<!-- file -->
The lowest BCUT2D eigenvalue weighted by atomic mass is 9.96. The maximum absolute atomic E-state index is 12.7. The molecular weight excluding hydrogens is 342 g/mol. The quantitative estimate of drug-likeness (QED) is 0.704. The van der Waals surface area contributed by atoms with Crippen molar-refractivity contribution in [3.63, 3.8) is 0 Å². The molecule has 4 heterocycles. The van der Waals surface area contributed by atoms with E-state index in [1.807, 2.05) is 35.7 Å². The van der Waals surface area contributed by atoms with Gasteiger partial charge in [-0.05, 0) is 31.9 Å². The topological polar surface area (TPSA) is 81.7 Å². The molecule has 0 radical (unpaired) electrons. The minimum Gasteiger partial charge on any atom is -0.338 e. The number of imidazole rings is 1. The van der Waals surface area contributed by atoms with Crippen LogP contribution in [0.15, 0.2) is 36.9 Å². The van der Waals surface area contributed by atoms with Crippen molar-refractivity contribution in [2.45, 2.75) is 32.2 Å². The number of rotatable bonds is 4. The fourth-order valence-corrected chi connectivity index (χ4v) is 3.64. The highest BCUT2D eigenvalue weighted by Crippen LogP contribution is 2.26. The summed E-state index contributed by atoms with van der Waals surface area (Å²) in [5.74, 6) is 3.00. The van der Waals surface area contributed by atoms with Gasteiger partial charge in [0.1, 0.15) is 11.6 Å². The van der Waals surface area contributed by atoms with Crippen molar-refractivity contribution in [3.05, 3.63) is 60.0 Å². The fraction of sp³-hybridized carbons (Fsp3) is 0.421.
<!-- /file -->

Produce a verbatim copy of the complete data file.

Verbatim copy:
The lowest BCUT2D eigenvalue weighted by atomic mass is 9.96. The maximum absolute atomic E-state index is 12.7. The molecular weight excluding hydrogens is 342 g/mol. The quantitative estimate of drug-likeness (QED) is 0.704. The van der Waals surface area contributed by atoms with Crippen molar-refractivity contribution in [3.63, 3.8) is 0 Å². The molecule has 4 heterocycles. The van der Waals surface area contributed by atoms with E-state index in [1.807, 2.05) is 35.7 Å². The van der Waals surface area contributed by atoms with Gasteiger partial charge in [-0.05, 0) is 31.9 Å². The topological polar surface area (TPSA) is 81.7 Å². The molecule has 0 radical (unpaired) electrons. The minimum Gasteiger partial charge on any atom is -0.338 e. The number of imidazole rings is 1. The van der Waals surface area contributed by atoms with Crippen LogP contribution in [0.15, 0.2) is 36.9 Å². The van der Waals surface area contributed by atoms with Crippen molar-refractivity contribution in [2.45, 2.75) is 32.2 Å². The number of rotatable bonds is 4. The fourth-order valence-corrected chi connectivity index (χ4v) is 3.64. The highest BCUT2D eigenvalue weighted by Crippen LogP contribution is 2.26. The summed E-state index contributed by atoms with van der Waals surface area (Å²) in [5.74, 6) is 3.00. The van der Waals surface area contributed by atoms with Gasteiger partial charge in [0.1, 0.15) is 11.6 Å². The van der Waals surface area contributed by atoms with Crippen molar-refractivity contribution in [3.05, 3.63) is 60.0 Å². The fraction of sp³-hybridized carbons (Fsp3) is 0.421.